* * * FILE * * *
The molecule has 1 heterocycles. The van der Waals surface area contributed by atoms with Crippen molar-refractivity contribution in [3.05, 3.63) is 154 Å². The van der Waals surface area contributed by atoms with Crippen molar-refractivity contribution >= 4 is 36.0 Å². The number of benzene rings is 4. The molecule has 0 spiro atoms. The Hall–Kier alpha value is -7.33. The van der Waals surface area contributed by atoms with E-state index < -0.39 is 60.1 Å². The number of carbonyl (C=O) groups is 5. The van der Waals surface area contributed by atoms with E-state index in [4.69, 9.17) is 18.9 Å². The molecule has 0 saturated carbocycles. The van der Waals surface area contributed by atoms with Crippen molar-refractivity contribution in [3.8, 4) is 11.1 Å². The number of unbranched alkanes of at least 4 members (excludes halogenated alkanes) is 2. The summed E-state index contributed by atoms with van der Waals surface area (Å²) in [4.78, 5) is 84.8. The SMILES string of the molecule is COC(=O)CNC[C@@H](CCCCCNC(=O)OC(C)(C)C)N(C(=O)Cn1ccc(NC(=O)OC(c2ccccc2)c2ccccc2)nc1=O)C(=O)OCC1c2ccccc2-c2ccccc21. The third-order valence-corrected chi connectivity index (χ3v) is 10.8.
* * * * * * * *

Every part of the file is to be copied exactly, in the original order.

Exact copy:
The molecule has 1 heterocycles. The van der Waals surface area contributed by atoms with Crippen molar-refractivity contribution in [3.05, 3.63) is 154 Å². The van der Waals surface area contributed by atoms with Crippen molar-refractivity contribution >= 4 is 36.0 Å². The number of benzene rings is 4. The molecule has 0 spiro atoms. The Hall–Kier alpha value is -7.33. The van der Waals surface area contributed by atoms with E-state index < -0.39 is 60.1 Å². The number of carbonyl (C=O) groups is 5. The van der Waals surface area contributed by atoms with E-state index in [4.69, 9.17) is 18.9 Å². The molecule has 0 saturated carbocycles. The van der Waals surface area contributed by atoms with Crippen molar-refractivity contribution in [3.8, 4) is 11.1 Å². The number of unbranched alkanes of at least 4 members (excludes halogenated alkanes) is 2. The summed E-state index contributed by atoms with van der Waals surface area (Å²) in [4.78, 5) is 84.8. The SMILES string of the molecule is COC(=O)CNC[C@@H](CCCCCNC(=O)OC(C)(C)C)N(C(=O)Cn1ccc(NC(=O)OC(c2ccccc2)c2ccccc2)nc1=O)C(=O)OCC1c2ccccc2-c2ccccc21. The third-order valence-corrected chi connectivity index (χ3v) is 10.8.